Trepca mine. | Photo: BIRN.

Kosovo politicians and EU clash over the future of Trepca

Kosovo politicians criticized EU spokesperson Maja Kocijancic on Tuesday following her proposal to include the ownership of the Trepca mine in the North of Kosovo in the EU-mediated dialogue.

Kosovo Prime Minister Ramush Haradinaj condemned EU spokesperson Maja Kocijancic, who stated to Serbian media that controversies surrounding the ownership of the Trepca mine could be raised as part of the dialogue between Kosovo and Serbia.

The response from the EU came following a vote at the Kosovo Assembly approving a law on Trepca’s nationalization on Saturday, which declares the state of Kosovo as the owner of 75 per cent of the metallurgic enterprise.

Kocijancic proposed that “all open issues” between Kosovo and Serbia should be resolved through the comprehensive EU-mediated dialogue between the two countries.

“The EU aims to resolve all open issues between the two through a legally binding agreement that would fully normalize the relations between Kosovo and Serbia,” said Kocijancic to Serbian news agency, Tanjug, who asked for the EU’s comment on the consequences of the Assembly’s decision to adopt the law.

Although the Trepca mine, which is located in the northeast of Kosovo around 10 kilometers from Mitrovica, has continued running since the breakup of Yugoslavia, its ownership has been repeatedly contested.

According to Haradinaj, Kocijancic’s statement was “unprecedented, unacceptable and as such breaches Kosovo’s sovereignty.”

The Prime Minister said on Tuesday that the EU spokesperson’s proposal was proof that the EU had “lost its way.”

“Trepca is not an open issue between Kosovo and Serbia and the people of Kosovo and its institutions will not allow false topics to be created that clearly aim for the separation of Kosovo,” Haradinaj continued.

In 2015 the Kosovo Government passed a law securing the transfer of Trepca’s ownership to the government, but the law was deemed unconstitutional by the Special Chamber of the Kosovo Supreme Court in early 2016.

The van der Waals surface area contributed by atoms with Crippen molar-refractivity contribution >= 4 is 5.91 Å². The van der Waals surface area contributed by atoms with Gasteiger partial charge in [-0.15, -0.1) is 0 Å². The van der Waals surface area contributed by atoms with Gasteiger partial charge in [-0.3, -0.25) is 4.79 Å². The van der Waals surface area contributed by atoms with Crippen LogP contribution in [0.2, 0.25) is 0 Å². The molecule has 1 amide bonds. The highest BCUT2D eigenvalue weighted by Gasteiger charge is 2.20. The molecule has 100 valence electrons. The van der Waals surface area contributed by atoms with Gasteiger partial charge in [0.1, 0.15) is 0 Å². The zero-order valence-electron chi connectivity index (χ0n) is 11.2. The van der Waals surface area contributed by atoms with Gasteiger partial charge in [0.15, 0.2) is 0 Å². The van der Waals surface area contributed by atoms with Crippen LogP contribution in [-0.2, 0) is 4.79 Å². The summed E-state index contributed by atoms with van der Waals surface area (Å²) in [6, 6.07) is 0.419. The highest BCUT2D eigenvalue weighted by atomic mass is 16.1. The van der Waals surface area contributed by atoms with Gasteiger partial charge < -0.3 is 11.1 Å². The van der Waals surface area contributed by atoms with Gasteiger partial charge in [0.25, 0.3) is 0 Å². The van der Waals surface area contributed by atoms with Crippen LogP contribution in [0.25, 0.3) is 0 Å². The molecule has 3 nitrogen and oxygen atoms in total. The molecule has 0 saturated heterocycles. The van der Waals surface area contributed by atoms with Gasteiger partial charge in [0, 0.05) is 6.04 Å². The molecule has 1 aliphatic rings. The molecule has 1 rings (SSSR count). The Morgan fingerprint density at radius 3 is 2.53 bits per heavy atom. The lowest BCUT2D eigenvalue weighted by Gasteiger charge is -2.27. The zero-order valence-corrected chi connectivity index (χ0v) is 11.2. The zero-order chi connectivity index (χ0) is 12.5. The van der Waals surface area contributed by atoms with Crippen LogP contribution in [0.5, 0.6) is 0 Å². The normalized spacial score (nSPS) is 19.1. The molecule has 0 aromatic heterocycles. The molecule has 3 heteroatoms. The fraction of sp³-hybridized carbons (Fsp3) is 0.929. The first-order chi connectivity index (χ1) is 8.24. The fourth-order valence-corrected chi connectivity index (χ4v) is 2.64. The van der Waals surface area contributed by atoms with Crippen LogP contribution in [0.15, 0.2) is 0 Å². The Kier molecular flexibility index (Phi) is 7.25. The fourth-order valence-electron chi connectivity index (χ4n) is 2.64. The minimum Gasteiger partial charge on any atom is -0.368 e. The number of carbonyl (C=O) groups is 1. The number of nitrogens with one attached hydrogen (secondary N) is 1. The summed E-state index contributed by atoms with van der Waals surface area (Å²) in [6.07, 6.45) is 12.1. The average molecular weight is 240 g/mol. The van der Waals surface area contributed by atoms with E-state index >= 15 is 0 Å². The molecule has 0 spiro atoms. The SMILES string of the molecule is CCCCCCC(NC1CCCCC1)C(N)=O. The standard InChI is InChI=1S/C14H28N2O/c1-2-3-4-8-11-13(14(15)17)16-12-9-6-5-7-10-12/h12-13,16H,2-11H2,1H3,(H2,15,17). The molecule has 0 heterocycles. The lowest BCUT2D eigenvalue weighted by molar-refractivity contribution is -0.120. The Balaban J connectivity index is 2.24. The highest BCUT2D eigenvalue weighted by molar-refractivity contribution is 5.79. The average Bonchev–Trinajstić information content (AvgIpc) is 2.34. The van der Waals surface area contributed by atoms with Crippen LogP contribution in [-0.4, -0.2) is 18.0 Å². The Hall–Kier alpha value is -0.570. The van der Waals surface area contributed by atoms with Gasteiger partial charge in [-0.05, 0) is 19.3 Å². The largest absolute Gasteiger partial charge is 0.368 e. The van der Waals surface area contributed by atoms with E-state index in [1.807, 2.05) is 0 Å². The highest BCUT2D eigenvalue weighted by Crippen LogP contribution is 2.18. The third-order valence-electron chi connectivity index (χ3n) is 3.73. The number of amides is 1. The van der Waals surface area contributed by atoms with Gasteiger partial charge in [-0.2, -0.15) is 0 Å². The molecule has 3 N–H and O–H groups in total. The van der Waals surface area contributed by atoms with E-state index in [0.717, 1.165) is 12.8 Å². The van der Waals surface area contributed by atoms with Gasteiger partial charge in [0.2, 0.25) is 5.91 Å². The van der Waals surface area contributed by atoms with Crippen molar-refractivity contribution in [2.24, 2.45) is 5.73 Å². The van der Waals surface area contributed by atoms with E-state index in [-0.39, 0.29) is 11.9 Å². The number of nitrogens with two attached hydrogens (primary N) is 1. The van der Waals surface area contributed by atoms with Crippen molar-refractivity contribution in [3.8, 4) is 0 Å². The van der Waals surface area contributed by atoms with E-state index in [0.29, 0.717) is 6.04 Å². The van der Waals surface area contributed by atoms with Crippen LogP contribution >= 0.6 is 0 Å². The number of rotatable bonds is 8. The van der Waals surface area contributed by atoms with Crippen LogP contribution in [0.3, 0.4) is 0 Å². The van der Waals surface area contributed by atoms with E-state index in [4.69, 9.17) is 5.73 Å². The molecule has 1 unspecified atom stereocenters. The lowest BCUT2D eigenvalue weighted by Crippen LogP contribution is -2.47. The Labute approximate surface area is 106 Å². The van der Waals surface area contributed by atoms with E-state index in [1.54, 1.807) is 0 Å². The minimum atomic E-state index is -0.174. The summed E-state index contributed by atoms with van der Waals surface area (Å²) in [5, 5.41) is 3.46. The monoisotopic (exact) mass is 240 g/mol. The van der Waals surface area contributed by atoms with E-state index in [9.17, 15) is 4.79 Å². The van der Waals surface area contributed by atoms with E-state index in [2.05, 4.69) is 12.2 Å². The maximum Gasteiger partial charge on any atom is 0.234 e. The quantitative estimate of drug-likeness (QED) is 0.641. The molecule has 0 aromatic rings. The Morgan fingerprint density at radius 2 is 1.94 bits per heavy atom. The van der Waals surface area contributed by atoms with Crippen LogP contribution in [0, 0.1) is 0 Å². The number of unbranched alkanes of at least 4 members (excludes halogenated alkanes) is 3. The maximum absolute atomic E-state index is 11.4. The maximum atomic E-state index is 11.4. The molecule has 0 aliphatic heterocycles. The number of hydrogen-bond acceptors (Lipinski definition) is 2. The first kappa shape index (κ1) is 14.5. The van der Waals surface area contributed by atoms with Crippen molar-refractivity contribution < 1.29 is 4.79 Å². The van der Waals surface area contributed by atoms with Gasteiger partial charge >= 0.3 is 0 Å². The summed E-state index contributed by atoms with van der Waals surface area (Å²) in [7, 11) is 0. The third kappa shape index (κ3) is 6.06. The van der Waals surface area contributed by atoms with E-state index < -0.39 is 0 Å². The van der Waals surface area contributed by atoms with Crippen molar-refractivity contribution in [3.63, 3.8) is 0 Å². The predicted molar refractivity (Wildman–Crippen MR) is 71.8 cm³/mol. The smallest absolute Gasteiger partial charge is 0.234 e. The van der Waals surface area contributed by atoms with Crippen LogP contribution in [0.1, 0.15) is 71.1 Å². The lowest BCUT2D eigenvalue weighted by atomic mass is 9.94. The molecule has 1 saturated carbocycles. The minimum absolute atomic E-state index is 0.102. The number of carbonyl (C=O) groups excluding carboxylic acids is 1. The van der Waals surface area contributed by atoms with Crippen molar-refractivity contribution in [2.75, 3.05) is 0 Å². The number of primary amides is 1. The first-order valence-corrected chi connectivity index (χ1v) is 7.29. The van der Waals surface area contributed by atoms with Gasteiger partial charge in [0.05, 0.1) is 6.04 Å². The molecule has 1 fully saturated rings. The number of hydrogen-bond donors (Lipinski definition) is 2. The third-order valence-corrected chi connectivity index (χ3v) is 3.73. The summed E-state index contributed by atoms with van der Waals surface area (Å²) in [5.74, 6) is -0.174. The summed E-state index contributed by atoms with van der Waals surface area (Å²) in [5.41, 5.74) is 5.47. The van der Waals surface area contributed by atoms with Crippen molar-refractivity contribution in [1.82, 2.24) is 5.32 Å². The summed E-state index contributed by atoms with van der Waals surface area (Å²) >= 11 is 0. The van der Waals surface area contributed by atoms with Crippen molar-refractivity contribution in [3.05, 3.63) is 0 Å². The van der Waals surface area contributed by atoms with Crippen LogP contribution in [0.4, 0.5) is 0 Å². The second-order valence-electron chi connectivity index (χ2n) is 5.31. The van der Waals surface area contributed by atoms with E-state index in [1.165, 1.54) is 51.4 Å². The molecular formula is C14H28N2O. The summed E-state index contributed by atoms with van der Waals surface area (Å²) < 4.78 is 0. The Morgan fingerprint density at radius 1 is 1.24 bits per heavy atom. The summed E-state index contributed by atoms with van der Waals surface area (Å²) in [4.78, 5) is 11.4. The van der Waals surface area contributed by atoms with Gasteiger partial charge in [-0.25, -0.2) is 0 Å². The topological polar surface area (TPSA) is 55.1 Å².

Isa Mustafa, the leader of Democratic League of Kosovo, LDK, and former prime minister of Kosovo from 2015 to 2017, said he was “surprised” by Kocijancic’s claim.

“Kosovo, at no phase, has accepted to discuss Trepca with Serbia, or any other natural wealth in its territory,” he said.

Mustafa was involved in the Brussels dialogue when he headed the Kosovo Government from 2014 to 2017, and was the prime minister during the Kosovo Government’s first attempt to nationalize the Trepca mine in 2015.

Mustafa requested all politicians in Kosovo to take a unified position on the issue.

The former head of the Kosovo delegation to the Brussels-facilitated dialogue, Edita Tahiri, who led Kosovo’s dialogue team from 2011 to 2017, strongly condemned Kocijancic’s proposal.

Tahiri stated for BIRN that EU chief of Foreign Affairs and Security Policy, Federica Mogherini, has lost the credibility required to be a unbiased facilitator of the dialogue between Kosovo and Serbia.

“This is not an EU position, but only that of some officials which are taking the wrong side,” Tahiri said.

In November 2018, the Kosovo Government imposed a 100 per cent  increase of customs tax on goods entering Kosovo from Serbia, with government officials citing the “negative behavior” of Serbia towards Kosovo’s statehood as justification for its imposition.

Since then, the dialogue has been at a deadlock, with the Serbian Government conditioning the continuance of the dialogue between Kosovo and Serbia with the withdrawal of the tax, which is still in force three months later.

In January the Kosovo Government formed its new negotiation team for the dialogue, made up of members of the ruling coalition, opposition party of Social Democrats, PSD.At the beginning of January, the team met with Mogherini in Brussels, but are yet to engage in the dialogue directly with Serbian counterparts.

05/02/2019 - 16:55

05 February 2019 - 16:55

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